(Reuters) - A judge upheld Seattle’s new tax on firearms and ammunition sales on Tuesday, rejecting a challenge from the National Rifle Association claiming the measure violated a state law barring municipalities from enacting firearm legislation.
The Seattle City Council unanimously approved a “gun violence tax” on sellers of firearms and ammunition in August, directing proceeds toward violence prevention programs and research beginning in January 2016.
A companion measure requires gun owners to report cases of lost and stolen firearms to police.
On Tuesday, King County Superior Court Judge Palmer Robinson denied a request by gun rights groups for an injunction, saying the tax did not violate state law and was a “lawful exercise of Seattle’s taxing authority.”
The National Rifle Associations (NRA) and other pro-gun groups vowed to appeal against the ruling, maintaining that the tax does not comply with a Washington state law that bars municipalities from creating their own gun regulations.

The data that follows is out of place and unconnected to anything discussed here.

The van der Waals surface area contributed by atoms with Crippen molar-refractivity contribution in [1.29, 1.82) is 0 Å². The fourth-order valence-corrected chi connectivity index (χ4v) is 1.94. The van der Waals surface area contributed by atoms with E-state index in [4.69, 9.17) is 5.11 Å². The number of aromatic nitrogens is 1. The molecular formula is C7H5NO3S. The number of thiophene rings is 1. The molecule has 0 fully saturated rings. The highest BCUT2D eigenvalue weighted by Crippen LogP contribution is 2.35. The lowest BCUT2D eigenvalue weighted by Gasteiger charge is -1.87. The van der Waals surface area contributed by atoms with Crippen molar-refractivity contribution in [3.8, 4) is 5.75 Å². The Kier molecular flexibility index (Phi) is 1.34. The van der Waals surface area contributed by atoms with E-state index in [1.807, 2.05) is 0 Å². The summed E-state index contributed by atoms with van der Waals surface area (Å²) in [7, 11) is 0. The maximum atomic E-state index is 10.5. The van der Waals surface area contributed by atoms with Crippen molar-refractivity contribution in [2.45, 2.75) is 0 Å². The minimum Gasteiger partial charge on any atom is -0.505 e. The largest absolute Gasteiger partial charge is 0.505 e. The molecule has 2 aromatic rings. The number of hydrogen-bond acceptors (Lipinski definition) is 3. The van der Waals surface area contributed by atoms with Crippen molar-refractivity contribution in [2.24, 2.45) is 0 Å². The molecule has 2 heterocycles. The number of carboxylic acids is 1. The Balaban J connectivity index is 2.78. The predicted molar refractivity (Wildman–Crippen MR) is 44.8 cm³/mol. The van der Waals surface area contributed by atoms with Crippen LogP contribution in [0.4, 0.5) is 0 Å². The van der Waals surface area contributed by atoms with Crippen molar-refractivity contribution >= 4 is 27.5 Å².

They also said the tax would hurt small gun dealers, with customers driving to other retailers outside the city limits to avoid the tax.
“We are going to fight this vigorously in defense of a state preemption law that has served Washington citizens well for more than three decades,” said Alan Gottlieb, founder of the pro-gun rights group Second Amendment Foundation.
The only other municipality in the country with an individual tax on gun sales is Chicago, according to the NRA.
Under the new Seattle law, gun sellers will be taxed $25 for every gun sold plus 2 or 5 cent taxes on each round of ammunition.
Seattle City Council President Tim Burgess said the tax was a “legitimate and appropriate way to raise revenue for gun safety research and prevention programs” in the city.
“Judge Robinson saw through the NRA’s distorted efforts to put gun industry profits ahead of public safety,” Burgess said in a statement.
Earlier this month, the Republican-run House of Representatives blocked a Democratic effort to consider bipartisan gun control legislation in the wake of repeated, highly publicized mass shootings in the United States.
There was an average of 131 deaths attributed to firearms each year in King County, which includes Seattle, between 2006 and 2010, KIRO-TV reported.
Reporting by Victoria Cavaliere in Los Angeles; Editing by Paul Tait